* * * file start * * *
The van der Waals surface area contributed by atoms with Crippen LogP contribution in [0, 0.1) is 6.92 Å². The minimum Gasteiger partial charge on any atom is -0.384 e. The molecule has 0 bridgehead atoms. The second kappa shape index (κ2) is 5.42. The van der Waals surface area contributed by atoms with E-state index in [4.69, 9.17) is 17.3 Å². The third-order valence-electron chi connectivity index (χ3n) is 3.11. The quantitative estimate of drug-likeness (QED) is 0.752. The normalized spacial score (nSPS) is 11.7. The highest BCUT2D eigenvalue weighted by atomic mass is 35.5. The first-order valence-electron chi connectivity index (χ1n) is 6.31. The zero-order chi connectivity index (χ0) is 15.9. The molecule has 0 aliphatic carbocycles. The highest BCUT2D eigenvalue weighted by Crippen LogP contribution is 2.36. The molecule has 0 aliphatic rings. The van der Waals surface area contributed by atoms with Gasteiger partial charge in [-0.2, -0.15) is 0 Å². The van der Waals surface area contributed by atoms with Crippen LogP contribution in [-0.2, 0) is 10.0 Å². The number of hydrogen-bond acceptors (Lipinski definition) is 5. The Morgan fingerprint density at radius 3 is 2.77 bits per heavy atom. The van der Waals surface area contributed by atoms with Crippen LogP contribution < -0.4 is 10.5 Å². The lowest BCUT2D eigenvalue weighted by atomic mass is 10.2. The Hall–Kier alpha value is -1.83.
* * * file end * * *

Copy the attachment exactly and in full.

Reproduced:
The van der Waals surface area contributed by atoms with Crippen LogP contribution in [0, 0.1) is 6.92 Å². The minimum Gasteiger partial charge on any atom is -0.384 e. The molecule has 0 bridgehead atoms. The second kappa shape index (κ2) is 5.42. The van der Waals surface area contributed by atoms with E-state index in [4.69, 9.17) is 17.3 Å². The third-order valence-electron chi connectivity index (χ3n) is 3.11. The quantitative estimate of drug-likeness (QED) is 0.752. The normalized spacial score (nSPS) is 11.7. The highest BCUT2D eigenvalue weighted by atomic mass is 35.5. The first-order valence-electron chi connectivity index (χ1n) is 6.31. The zero-order chi connectivity index (χ0) is 15.9. The molecule has 0 aliphatic carbocycles. The highest BCUT2D eigenvalue weighted by Crippen LogP contribution is 2.36. The molecule has 0 aliphatic rings. The van der Waals surface area contributed by atoms with Gasteiger partial charge in [-0.2, -0.15) is 0 Å². The van der Waals surface area contributed by atoms with Crippen LogP contribution in [-0.2, 0) is 10.0 Å². The number of hydrogen-bond acceptors (Lipinski definition) is 5. The Morgan fingerprint density at radius 3 is 2.77 bits per heavy atom. The van der Waals surface area contributed by atoms with Crippen LogP contribution < -0.4 is 10.5 Å². The lowest BCUT2D eigenvalue weighted by atomic mass is 10.2. The Hall–Kier alpha value is -1.83.